4. Using rich video with e-mail marketing. Although marketers learned that embedding video in e-mail can present difficulties, video does work—especially in the b-to-b market, Book said. The trick is to use e-mail to bring readers to a special landing page where they can view video on their own terms. “The viral effect of video also drives adoption of your e-mail and builds an audience,” he said. 

Source: btobonline.com

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Silverpop's Email Resolutions for 2008

Silverpop posted their email resolution for 2008 in their newsletter. Here's what they say:

"As we look toward 2008 and what it will bring in terms of email marketing, we pulled together four things that marketers can do to improve their campaigns and drive better results and higher returns in the New Year. 

  1. Focus on the first few inches.
    Think long and hard about the preview pane and what you’re offering to entice recipients to take a look at your entire message. Since recipients don't need to (and probably won't) open the message to see what it contains unless enticed to do so, focusing the power of your brand and call-to-action at the top of the message is critically important. Messages must fit in the two-to-four-inch box that most preview panes present. Make sure that your most important messages are right at the top.

  2. Let customer actions guide your campaigns.
    Incorporating Web analytics into your email marketing efforts will quickly take your campaigns to the proverbial next level. Doing so brings together a rich mix of customer preferences, enabling marketers to craft more meaningful messaging. In a crowded marketplace increasingly demanding relevance, such integration is vital to improving customer loyalty, accelerating the conversion process and driving measurable increases in marketing ROI. For example, by creating a new field in your email database such as “Page Most Often Visited” and populating it with the data that flows from your Web analytics application, you can better send relevant messages at a time when your customers are seeking out information from you.

  3. Take a new approach to list growth. Ask!
    There are a surprising number of companies that, for whatever reason, fail to prominently position opt-in requests on their Web site. With the prominence of search driving customers deeper into Web sites and bypassing the home page, companies need to request email addresses more often and in more locations.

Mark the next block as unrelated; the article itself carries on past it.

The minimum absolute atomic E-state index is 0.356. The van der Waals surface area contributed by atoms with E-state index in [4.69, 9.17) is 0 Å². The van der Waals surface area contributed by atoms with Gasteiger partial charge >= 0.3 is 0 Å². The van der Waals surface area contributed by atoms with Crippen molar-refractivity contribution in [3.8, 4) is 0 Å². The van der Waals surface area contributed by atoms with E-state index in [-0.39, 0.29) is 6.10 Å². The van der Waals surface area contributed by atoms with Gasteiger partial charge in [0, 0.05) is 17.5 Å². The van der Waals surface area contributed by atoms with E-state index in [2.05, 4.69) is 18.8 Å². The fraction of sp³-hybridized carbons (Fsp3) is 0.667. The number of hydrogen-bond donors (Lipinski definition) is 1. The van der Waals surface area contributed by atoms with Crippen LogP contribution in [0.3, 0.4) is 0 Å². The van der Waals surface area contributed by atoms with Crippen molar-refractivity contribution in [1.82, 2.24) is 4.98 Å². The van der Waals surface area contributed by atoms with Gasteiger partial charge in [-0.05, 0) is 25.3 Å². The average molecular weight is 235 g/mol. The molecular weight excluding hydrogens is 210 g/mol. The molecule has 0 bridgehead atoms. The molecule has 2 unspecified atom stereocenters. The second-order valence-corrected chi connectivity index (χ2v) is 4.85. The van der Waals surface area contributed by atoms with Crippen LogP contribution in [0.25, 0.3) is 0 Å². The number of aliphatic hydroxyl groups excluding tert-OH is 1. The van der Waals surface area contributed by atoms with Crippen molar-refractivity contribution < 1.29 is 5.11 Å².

4. Grab ‘em in 60-seconds.
    Email recipients typically give your message a quick minute. Grab them in that amount of time or wave farewell. Take the time to develop email creative that grabs attention and stops customers in their tracks.

The coming year promises to be an interesting one for marketers. New technologies are enabling companies to reach out and engage with customers in unique and very personal ways.  If you take the time to apply a few of these recommendations to your marketing program, 2008 could be a banner year!"

Source: Silverpop

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Windows Live Hotmail Unsubscribe Function

Microsoft last August answered e-mail marketers’ calls to include an unsubscribe button in its interface so consumers will be less likely to mistakenly report permission-based commercial e-mail as spam.

The unsubscribe link appears in place of the report-and-delete button on some e-mails in Windows Live Hotmail, the free e-mail service replacing classic Hotmail.

To get the unsubscribe button to appear, the marketer must add a piece of code to the headers of outbound e-mail. Instructions on how to do this can be found at www.list-unsubscribe.com. The sender must also be on the receiver’s safe list, or Sender Score Certified by deliverability firm Return Path.

A reader who hits the unsubscribe button is taken to a Web page created by the marketer where they can indicate specifically what they want to opt out of.

Source: Directmag.com

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Email Measurement Accuracy Coalition

I just read on David Daniels' blog that he will be leading a new cross industry coalition, called the Email Measurement Accuracy Coalition. The mission of the EMAC is to establish a consistent methodology and framework for the accurate calculation of email delivery, in order to inform the computation of critical email marketing metrics such as open, click-through-rate and conversion.